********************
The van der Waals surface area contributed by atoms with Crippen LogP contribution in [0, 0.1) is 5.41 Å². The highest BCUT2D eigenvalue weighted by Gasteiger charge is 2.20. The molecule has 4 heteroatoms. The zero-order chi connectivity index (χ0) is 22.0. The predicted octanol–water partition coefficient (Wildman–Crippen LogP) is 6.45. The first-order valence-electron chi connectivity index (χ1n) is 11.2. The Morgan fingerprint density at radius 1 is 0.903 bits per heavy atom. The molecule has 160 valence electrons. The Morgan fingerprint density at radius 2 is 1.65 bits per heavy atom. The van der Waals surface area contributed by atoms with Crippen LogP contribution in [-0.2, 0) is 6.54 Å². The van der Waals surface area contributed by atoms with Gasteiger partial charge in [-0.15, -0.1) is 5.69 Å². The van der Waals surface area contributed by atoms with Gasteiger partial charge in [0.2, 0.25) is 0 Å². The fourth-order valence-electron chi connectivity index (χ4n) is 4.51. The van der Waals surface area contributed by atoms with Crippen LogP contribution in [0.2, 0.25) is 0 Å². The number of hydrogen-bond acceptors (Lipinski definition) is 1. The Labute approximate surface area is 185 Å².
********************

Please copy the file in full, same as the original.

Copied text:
The van der Waals surface area contributed by atoms with Crippen LogP contribution in [0, 0.1) is 5.41 Å². The highest BCUT2D eigenvalue weighted by Gasteiger charge is 2.20. The molecule has 4 heteroatoms. The zero-order chi connectivity index (χ0) is 22.0. The predicted octanol–water partition coefficient (Wildman–Crippen LogP) is 6.45. The first-order valence-electron chi connectivity index (χ1n) is 11.2. The Morgan fingerprint density at radius 1 is 0.903 bits per heavy atom. The molecule has 160 valence electrons. The Morgan fingerprint density at radius 2 is 1.65 bits per heavy atom. The van der Waals surface area contributed by atoms with Crippen LogP contribution in [-0.2, 0) is 6.54 Å². The van der Waals surface area contributed by atoms with Gasteiger partial charge in [-0.15, -0.1) is 5.69 Å². The van der Waals surface area contributed by atoms with Gasteiger partial charge in [0.2, 0.25) is 0 Å². The fourth-order valence-electron chi connectivity index (χ4n) is 4.51. The van der Waals surface area contributed by atoms with Crippen LogP contribution in [0.2, 0.25) is 0 Å². The number of hydrogen-bond acceptors (Lipinski definition) is 1. The Labute approximate surface area is 185 Å².